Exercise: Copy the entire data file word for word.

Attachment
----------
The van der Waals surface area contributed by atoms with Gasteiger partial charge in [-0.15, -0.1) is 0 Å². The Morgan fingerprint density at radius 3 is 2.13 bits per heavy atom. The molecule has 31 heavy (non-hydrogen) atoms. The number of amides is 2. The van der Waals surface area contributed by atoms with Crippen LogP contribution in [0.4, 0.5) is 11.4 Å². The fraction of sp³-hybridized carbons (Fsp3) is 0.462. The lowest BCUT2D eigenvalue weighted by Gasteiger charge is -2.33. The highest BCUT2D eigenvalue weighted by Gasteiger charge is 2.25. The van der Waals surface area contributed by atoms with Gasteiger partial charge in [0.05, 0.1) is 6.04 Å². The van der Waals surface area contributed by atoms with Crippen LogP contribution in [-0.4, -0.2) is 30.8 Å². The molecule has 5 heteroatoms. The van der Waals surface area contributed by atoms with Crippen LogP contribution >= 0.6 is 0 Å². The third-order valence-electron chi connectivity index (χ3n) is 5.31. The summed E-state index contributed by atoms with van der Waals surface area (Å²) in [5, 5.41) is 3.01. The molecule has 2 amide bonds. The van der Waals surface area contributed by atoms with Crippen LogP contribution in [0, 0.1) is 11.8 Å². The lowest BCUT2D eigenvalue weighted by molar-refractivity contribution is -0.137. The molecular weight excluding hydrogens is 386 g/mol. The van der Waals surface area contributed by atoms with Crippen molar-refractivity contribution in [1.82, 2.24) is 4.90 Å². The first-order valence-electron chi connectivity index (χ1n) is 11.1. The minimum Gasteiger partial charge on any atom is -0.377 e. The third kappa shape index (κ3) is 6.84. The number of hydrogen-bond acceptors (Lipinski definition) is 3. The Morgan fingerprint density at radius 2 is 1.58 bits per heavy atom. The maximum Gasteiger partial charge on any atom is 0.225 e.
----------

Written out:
The van der Waals surface area contributed by atoms with Gasteiger partial charge in [-0.15, -0.1) is 0 Å². The Morgan fingerprint density at radius 3 is 2.13 bits per heavy atom. The molecule has 31 heavy (non-hydrogen) atoms. The number of amides is 2. The van der Waals surface area contributed by atoms with Crippen LogP contribution in [0.4, 0.5) is 11.4 Å². The fraction of sp³-hybridized carbons (Fsp3) is 0.462. The lowest BCUT2D eigenvalue weighted by Gasteiger charge is -2.33. The highest BCUT2D eigenvalue weighted by Gasteiger charge is 2.25. The van der Waals surface area contributed by atoms with Gasteiger partial charge in [0.05, 0.1) is 6.04 Å². The van der Waals surface area contributed by atoms with Crippen LogP contribution in [-0.4, -0.2) is 30.8 Å². The molecule has 5 heteroatoms. The van der Waals surface area contributed by atoms with Crippen LogP contribution >= 0.6 is 0 Å². The third-order valence-electron chi connectivity index (χ3n) is 5.31. The summed E-state index contributed by atoms with van der Waals surface area (Å²) in [5, 5.41) is 3.01. The molecule has 2 amide bonds. The van der Waals surface area contributed by atoms with Crippen LogP contribution in [0, 0.1) is 11.8 Å². The lowest BCUT2D eigenvalue weighted by molar-refractivity contribution is -0.137. The molecular weight excluding hydrogens is 386 g/mol. The van der Waals surface area contributed by atoms with Crippen molar-refractivity contribution in [1.82, 2.24) is 4.90 Å². The first-order valence-electron chi connectivity index (χ1n) is 11.1. The minimum Gasteiger partial charge on any atom is -0.377 e. The third kappa shape index (κ3) is 6.84. The number of hydrogen-bond acceptors (Lipinski definition) is 3. The Morgan fingerprint density at radius 2 is 1.58 bits per heavy atom. The maximum Gasteiger partial charge on any atom is 0.225 e.